Worldly Talk

Civil discussion and debate on real world events and issues.


hypothetical science question

   
Well there is the Icon of the Hodegetria, a portrait of Mary painted from life by St Luke. Then again the icon was first mentioned in the fifth century, so it's authenticity is a little doubtful. The same can be said of pretty much any relic, including items such as the Holy Prepuce which might yield DNA suitable for comparison testing with a body.

The simple answer is that if a tomb was found, and if a body was found within it, there would be no way of actually proving that it was Jesus, and no way of proving that it wasn't.

Well, there would be ways of proving it wasn't, depending on what was found. If the man turns out to be from the 11th century, it is pretty certain it wasn't him. If DNA reveals he is not of Jewish matrilineal decent, it wasn't him. If the bones turn out to be from a woman...
but assuming a certain degree of similarity that does seem to be the concensus.

It is very simple. You sequence the DNA and check for a functioning L-gulonolactone oxidase gene. This gene that synthesizes vitamin C is broken in humans. A divine Jesus Christ would inherit at least one copy of this gene from His Holy Seed. His Holy Seed is Perfect because it was emitted sinlessly from God. A Perfect seed would have a functioning copy of this gene rather than a broken one.

[SPOILERBUTTON="Alternative"]You sequence the Y chromosome and check to see if it has the usual nonfunctional gene copies.

There is no recombination of the Y chromosome during reproduction and humans have numerous nonfunctioning genes in addition to functioning copies. The Y chromosome of a divine Jesus Christ can only have come from His Holy Seed. His Holy Y Chromosome does not have the brokenness exhibited by human Y chromosomes because it is necessarily Perfect. [/SPOILERBUTTON]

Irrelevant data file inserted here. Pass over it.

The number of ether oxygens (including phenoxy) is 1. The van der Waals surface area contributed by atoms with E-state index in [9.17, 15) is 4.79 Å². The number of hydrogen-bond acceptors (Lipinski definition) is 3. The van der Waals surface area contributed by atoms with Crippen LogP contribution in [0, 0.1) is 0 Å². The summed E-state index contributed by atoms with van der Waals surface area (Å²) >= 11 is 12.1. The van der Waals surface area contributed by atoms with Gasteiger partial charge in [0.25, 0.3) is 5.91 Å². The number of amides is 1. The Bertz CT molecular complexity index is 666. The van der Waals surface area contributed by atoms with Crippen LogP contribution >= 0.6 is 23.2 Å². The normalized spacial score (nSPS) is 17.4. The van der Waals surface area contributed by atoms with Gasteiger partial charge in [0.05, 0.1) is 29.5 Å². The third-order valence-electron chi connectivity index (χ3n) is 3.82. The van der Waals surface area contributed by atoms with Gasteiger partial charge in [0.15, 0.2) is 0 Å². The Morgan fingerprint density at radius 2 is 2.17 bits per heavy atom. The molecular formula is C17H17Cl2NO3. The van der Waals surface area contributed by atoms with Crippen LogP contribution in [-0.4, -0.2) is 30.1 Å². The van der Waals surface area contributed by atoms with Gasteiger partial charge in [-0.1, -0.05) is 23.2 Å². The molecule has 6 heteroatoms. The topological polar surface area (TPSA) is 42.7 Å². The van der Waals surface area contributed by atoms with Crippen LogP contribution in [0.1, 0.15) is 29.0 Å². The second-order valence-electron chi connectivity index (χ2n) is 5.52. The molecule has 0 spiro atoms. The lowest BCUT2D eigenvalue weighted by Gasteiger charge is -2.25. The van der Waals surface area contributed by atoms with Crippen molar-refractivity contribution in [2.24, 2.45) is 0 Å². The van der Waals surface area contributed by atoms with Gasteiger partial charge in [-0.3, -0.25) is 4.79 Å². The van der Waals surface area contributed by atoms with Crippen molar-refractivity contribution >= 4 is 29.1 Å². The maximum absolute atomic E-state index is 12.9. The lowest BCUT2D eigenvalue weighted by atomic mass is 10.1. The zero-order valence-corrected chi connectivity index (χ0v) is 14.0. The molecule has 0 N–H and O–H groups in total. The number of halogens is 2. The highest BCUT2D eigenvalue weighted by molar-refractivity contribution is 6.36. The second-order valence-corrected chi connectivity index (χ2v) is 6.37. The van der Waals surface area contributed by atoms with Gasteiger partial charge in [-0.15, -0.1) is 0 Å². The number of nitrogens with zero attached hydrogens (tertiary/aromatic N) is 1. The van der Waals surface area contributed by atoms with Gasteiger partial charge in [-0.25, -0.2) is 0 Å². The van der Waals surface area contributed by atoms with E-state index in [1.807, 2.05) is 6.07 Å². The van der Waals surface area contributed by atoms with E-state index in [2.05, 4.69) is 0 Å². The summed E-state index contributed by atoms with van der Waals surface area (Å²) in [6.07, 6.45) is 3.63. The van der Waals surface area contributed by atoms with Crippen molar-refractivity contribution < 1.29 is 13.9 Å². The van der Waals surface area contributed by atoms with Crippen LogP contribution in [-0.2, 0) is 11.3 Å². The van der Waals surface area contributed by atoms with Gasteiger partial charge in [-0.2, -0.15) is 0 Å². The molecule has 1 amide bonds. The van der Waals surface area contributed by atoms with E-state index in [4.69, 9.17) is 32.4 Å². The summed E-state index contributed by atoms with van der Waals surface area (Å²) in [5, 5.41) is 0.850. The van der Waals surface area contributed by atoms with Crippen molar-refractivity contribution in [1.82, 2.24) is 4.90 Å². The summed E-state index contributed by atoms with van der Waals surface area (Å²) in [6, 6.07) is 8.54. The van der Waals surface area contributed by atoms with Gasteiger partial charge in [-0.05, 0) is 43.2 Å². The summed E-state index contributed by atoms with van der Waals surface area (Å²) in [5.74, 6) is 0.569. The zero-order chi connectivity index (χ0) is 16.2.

This assumes Jesus' divinity, as mentioned before, a divine Jesus, according to scriptures, would not be there, as he would have ascended into heaven. Thus testing for divinity by any means is only signifigant in the extreemly unlikely event that it yields positive results, further complicating teh question of how the body came to be there.

And of course man didn't evolve, he was created by god in his current form, complete with non-functioning genes, which means they are meant to be there, in that form, and shouldn't be considered 'broken'.

Actually I'm fairly sure that they have already found a contender for Jesus' tomb (sans body), or was that disproved?

Found them. Courtesy of Wiki. Tombs of Jesus

There is the Church of the Holy Sepulchre (which is the official Catholic version), the Garden Tomb (the Protestant version), Roza Bal (in India), the Tomb of Jesus in Shingo (in Japan) and the Talpiot Tomb.

The last one is argued to be the tomb of Jesus and his family. You'll like the bit about the statistical analysis done to determine the likelihood of that particular combination of names occurring by chance. This one did have bodies, but I'm not sure what testing, if any, was done on them.

Quote:
Originally Posted by silveroak View Post
If DNA reveals he is not of Jewish matrilineal decent, it wasn't him. If the bones turn out to be from a woman...
The "real" Jesus doesn't have to correspond to everything we know about the "myth" Jesus, so he doesn't necessarily have to have been Jewish or male. In fact, if it had been a woman, it would make sense that the gender would have been changed in later communication to attract more followers. The same is possible for the jew thing.

I believe there is patchy historical evidence substantiating the existence of a Jewish, male preacher called Jesus at the appropriate time.

Given the Christian persecution of Jews it seems extremely unlikely that they would alter myth to make Jesus Jewish.

And if we're entertaining the possibility that the 'real' Jesus was a pagan woman, we may as well abandon the idea of there being a 'real' Jesus at all.

The Talpiot tomb has not had a chance to investigate the bodies, the israeli authorities are denying them permission, but that was what orriginally sparked my thoughts on what would they do if they could examine them?

C-14 dating could give you a decent ballpark of the age of the bodies, and potassium-argon dating could give you an idea of the age of the rocks and, especially, the rough date that any particular carving in the tomb was exposed. Sequencing any DNA is unlikely to yield any conclusive results due to a lack of preservation. You could get something, but nothing near a full genome. There are a few other techniques that could be used to narrow down the age of the bodies and their rough area. So the best you could definitively state was that there was a man from the area around the Sea of Galilee who lived some time around 0CE who was buried there and named Jesus (or more likely, Joshua/Yesua since it's unlikely that a period inscription on Jesus's tomb would have been in Latin instead of Hebrew/Hebrew-Aramaic.)




 

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